It is unknown how many people in the general population are emotionally and sexually attracted to children or pubescent adolescents. Evidence suggests that many, perhaps most, adults may have a limited level of such feelings, but they are subordinate to their feelings for adults (Fedora et al., 1992; Freund, 1981; Freund & Costell, 1970; Hall et al., 1995; Quinsey et al., 1975; Briere & Runtz, 1989; Smiljanich & Briere, 1996; Becker-Blease et al., 2006).
However, some adults are preferentially attracted to underage youth. We refer to these individuals as minor-attracted persons, or “MAPs.” Most of those who have been identified are males, and current theories about age-related sexual preference posit that males are more likely to be attracted to younger persons than females (Seto, 2017; Pedersen, 2017). Experts estimate that 0.5% to 7% of all males are preferentially attracted to younger children or adolescents (Abel & Harlow, 2001; Farella, 2002; Feierman, 1990; West, 1998; Blanchard, 2012), although there is no solid data to support these figures. If these experts are correct, then between 600,000 and 8 million men in the U.S. are preferentially attracted to children or adolescents, and between 60,000 and 800,000 adolescent boys are themselves preferentially attracted to younger children or adolescents. (More details)
Attraction to underage youth typically involves feelings of both romantic affection and desire for friendship (Howells, 1981; Ingram, 1981; Li, 1990b; Sandfort, 1987; Wilson & Cox, 1983). Minor-attracted persons often show a desire to protect children and make them happy (Goode, 2010, p. 112; Houtepen, Sijtsema, & Bogaerts, 2015). Preferential attraction to infants and toddlers has been termed nepiophilia; to prepubescent children, pedophilia; and to pubertal adolescents, hebephilia (Ames & Houston, 1990; Feierman, 1990; Okami & Goldberg, 1992; Seto, 2016). Together, these constitute the umbrella term of minor attraction. Pedophilia is listed in the American Psychiatric Association’s Diagnostic and Statistical Manual of Mental Disorders, but is only considered a disorder if acted upon illegally (APA, 2013). While nepiophilia may be considered under the umbrella term of pedophilia, hebephilia is not mentioned at all. (More details)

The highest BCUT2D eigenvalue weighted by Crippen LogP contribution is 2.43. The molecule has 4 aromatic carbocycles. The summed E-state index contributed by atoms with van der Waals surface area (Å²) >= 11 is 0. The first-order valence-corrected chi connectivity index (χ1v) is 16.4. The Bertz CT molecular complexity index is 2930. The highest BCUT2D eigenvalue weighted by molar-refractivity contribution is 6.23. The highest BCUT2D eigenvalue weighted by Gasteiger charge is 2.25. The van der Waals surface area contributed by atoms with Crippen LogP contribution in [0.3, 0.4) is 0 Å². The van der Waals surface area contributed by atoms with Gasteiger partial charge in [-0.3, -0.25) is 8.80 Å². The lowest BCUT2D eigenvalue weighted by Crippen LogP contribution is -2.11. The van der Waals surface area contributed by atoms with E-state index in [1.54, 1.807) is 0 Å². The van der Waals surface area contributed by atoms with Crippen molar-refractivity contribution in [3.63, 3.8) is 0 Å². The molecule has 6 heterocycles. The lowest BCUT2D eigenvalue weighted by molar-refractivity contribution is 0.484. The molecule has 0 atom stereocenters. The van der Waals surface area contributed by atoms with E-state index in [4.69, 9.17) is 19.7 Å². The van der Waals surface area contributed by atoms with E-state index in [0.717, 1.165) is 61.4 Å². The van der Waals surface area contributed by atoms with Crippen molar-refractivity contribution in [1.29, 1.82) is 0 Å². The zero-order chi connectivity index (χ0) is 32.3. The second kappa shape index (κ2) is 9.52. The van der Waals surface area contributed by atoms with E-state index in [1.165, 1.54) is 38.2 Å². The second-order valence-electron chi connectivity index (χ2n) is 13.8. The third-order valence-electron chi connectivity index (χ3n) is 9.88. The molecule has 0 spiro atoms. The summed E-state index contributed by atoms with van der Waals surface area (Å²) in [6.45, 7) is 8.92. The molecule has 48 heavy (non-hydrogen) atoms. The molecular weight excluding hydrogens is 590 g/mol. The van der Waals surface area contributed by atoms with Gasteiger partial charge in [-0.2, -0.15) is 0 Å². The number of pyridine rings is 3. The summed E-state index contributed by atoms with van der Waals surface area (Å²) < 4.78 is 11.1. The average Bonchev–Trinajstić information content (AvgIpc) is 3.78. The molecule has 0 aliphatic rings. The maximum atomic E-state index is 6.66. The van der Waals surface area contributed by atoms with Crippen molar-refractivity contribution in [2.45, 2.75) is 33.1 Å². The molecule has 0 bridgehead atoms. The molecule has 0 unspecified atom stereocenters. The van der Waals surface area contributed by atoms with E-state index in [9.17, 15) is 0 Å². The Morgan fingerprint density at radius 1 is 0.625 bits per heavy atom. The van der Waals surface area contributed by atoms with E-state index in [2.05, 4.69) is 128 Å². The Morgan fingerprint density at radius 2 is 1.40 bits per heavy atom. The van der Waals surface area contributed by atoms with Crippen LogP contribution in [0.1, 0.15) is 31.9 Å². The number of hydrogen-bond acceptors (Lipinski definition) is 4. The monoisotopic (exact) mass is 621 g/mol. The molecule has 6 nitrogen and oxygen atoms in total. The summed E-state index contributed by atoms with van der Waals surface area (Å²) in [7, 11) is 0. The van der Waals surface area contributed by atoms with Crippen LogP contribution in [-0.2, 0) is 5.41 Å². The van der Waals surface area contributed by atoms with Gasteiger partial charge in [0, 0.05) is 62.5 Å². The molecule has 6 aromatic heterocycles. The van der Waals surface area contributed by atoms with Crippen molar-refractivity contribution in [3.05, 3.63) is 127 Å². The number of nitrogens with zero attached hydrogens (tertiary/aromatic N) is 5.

No one chooses to be emotionally and sexually attracted to children or adolescents. The cause is unknown; in fact, the development of attraction to adults is not understood. A large number of theories involving hormonal influences, genetics, evolutionary processes, negative socialization, poor parental relationships, and childhood sexual experiences have been proposed, but most have not been tested scientifically. Studies also normally use a samples of offenders, making it difficult to generalize results to non-forensic samples, and measure correlational, rather than causal, relationships. Evidence for heritability seems scant at best (Alanko et al., 2013). Current research has largely been done in the field of neuropsychology: Several studies implicate structural and functional differences in parts of the brain that may lead to a preferential attraction to children (Tenbergen et al., 2015), while others suggest childhood head traumas (Blanchard et al., 2003), but causation in the general population has not been established. There is no evidence to support the common belief that attraction to children or adolescents in adulthood is due to childhood sexual abuse (Freund & Kuban, 1993; Garland & Dougher, 1990; Hall, 1996; Li, 1990a; Bailey, Bernhard, & Hsu, 2016). (More details)